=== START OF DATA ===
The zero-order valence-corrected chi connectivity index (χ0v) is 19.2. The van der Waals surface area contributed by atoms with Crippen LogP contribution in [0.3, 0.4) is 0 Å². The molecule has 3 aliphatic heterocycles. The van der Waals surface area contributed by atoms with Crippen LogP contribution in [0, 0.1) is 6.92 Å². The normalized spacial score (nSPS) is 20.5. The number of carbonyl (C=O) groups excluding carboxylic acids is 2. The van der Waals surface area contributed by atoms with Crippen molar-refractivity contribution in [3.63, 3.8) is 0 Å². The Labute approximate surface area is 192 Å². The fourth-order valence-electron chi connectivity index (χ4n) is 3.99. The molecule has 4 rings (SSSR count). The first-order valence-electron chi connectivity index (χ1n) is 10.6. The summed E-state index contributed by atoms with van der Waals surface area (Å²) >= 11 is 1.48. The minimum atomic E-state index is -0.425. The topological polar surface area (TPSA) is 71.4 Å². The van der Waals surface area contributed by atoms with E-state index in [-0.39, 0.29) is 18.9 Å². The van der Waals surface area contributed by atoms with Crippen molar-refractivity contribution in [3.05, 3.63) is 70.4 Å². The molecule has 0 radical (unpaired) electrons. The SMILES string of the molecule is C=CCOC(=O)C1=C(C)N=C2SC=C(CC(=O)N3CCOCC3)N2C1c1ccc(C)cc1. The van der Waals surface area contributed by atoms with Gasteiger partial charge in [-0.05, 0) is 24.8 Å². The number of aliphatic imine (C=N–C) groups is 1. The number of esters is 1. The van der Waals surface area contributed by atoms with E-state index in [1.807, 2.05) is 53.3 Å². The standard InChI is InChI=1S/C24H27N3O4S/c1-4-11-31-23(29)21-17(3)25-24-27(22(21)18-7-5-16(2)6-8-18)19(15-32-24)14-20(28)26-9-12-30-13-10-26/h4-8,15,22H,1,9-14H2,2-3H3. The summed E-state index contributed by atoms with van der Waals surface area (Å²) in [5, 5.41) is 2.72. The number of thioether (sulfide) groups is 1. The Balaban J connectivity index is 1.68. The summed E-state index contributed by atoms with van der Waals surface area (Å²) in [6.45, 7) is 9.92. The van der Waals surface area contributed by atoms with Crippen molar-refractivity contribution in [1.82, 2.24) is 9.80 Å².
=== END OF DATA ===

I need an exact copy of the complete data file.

The zero-order valence-corrected chi connectivity index (χ0v) is 19.2. The van der Waals surface area contributed by atoms with Crippen LogP contribution in [0.3, 0.4) is 0 Å². The molecule has 3 aliphatic heterocycles. The van der Waals surface area contributed by atoms with Crippen LogP contribution in [0, 0.1) is 6.92 Å². The normalized spacial score (nSPS) is 20.5. The number of carbonyl (C=O) groups excluding carboxylic acids is 2. The van der Waals surface area contributed by atoms with Crippen molar-refractivity contribution in [3.63, 3.8) is 0 Å². The Labute approximate surface area is 192 Å². The fourth-order valence-electron chi connectivity index (χ4n) is 3.99. The molecule has 4 rings (SSSR count). The first-order valence-electron chi connectivity index (χ1n) is 10.6. The summed E-state index contributed by atoms with van der Waals surface area (Å²) >= 11 is 1.48. The minimum atomic E-state index is -0.425. The topological polar surface area (TPSA) is 71.4 Å². The van der Waals surface area contributed by atoms with E-state index in [-0.39, 0.29) is 18.9 Å². The van der Waals surface area contributed by atoms with Crippen molar-refractivity contribution in [3.05, 3.63) is 70.4 Å². The molecule has 0 radical (unpaired) electrons. The SMILES string of the molecule is C=CCOC(=O)C1=C(C)N=C2SC=C(CC(=O)N3CCOCC3)N2C1c1ccc(C)cc1. The van der Waals surface area contributed by atoms with Gasteiger partial charge in [-0.05, 0) is 24.8 Å². The number of aliphatic imine (C=N–C) groups is 1. The number of esters is 1. The van der Waals surface area contributed by atoms with E-state index in [1.807, 2.05) is 53.3 Å². The standard InChI is InChI=1S/C24H27N3O4S/c1-4-11-31-23(29)21-17(3)25-24-27(22(21)18-7-5-16(2)6-8-18)19(15-32-24)14-20(28)26-9-12-30-13-10-26/h4-8,15,22H,1,9-14H2,2-3H3. The summed E-state index contributed by atoms with van der Waals surface area (Å²) in [5, 5.41) is 2.72. The number of thioether (sulfide) groups is 1. The Balaban J connectivity index is 1.68. The summed E-state index contributed by atoms with van der Waals surface area (Å²) in [6.45, 7) is 9.92. The van der Waals surface area contributed by atoms with Crippen molar-refractivity contribution in [1.82, 2.24) is 9.80 Å².